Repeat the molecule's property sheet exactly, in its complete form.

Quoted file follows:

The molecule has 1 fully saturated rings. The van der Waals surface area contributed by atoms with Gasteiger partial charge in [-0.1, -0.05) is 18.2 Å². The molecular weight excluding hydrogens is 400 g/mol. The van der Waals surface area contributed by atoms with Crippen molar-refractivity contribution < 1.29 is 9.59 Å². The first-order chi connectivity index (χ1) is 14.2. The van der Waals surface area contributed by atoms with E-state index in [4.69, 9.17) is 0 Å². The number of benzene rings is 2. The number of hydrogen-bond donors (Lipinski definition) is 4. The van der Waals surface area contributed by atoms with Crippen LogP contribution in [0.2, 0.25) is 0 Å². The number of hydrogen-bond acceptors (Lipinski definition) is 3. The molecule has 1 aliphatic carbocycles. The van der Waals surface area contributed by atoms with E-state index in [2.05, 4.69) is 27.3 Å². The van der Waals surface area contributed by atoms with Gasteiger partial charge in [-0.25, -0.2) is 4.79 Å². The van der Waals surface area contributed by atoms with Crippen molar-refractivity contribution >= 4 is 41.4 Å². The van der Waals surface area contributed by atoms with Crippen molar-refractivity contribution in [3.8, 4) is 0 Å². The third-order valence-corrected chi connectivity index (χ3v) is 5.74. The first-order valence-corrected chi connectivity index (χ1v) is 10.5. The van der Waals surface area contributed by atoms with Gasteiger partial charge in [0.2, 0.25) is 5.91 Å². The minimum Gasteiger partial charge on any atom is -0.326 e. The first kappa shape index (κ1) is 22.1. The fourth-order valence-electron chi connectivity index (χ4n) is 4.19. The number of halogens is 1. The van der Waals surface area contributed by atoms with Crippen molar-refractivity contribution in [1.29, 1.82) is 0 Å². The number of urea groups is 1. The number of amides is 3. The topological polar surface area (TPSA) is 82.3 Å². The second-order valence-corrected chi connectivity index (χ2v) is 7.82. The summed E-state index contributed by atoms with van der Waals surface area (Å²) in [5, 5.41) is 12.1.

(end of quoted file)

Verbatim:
The molecule has 1 fully saturated rings. The van der Waals surface area contributed by atoms with Gasteiger partial charge in [-0.1, -0.05) is 18.2 Å². The molecular weight excluding hydrogens is 400 g/mol. The van der Waals surface area contributed by atoms with Crippen molar-refractivity contribution < 1.29 is 9.59 Å². The first-order chi connectivity index (χ1) is 14.2. The van der Waals surface area contributed by atoms with E-state index in [4.69, 9.17) is 0 Å². The number of benzene rings is 2. The number of hydrogen-bond donors (Lipinski definition) is 4. The van der Waals surface area contributed by atoms with Crippen LogP contribution in [0.2, 0.25) is 0 Å². The number of hydrogen-bond acceptors (Lipinski definition) is 3. The molecule has 1 aliphatic carbocycles. The van der Waals surface area contributed by atoms with E-state index in [2.05, 4.69) is 27.3 Å². The van der Waals surface area contributed by atoms with Gasteiger partial charge in [-0.25, -0.2) is 4.79 Å². The van der Waals surface area contributed by atoms with Crippen molar-refractivity contribution >= 4 is 41.4 Å². The van der Waals surface area contributed by atoms with Crippen molar-refractivity contribution in [3.8, 4) is 0 Å². The third-order valence-corrected chi connectivity index (χ3v) is 5.74. The first-order valence-corrected chi connectivity index (χ1v) is 10.5. The van der Waals surface area contributed by atoms with Gasteiger partial charge in [0.2, 0.25) is 5.91 Å². The minimum Gasteiger partial charge on any atom is -0.326 e. The first kappa shape index (κ1) is 22.1. The fourth-order valence-electron chi connectivity index (χ4n) is 4.19. The number of halogens is 1. The van der Waals surface area contributed by atoms with Crippen molar-refractivity contribution in [1.29, 1.82) is 0 Å². The number of urea groups is 1. The number of amides is 3. The topological polar surface area (TPSA) is 82.3 Å². The second-order valence-corrected chi connectivity index (χ2v) is 7.82. The summed E-state index contributed by atoms with van der Waals surface area (Å²) in [5, 5.41) is 12.1.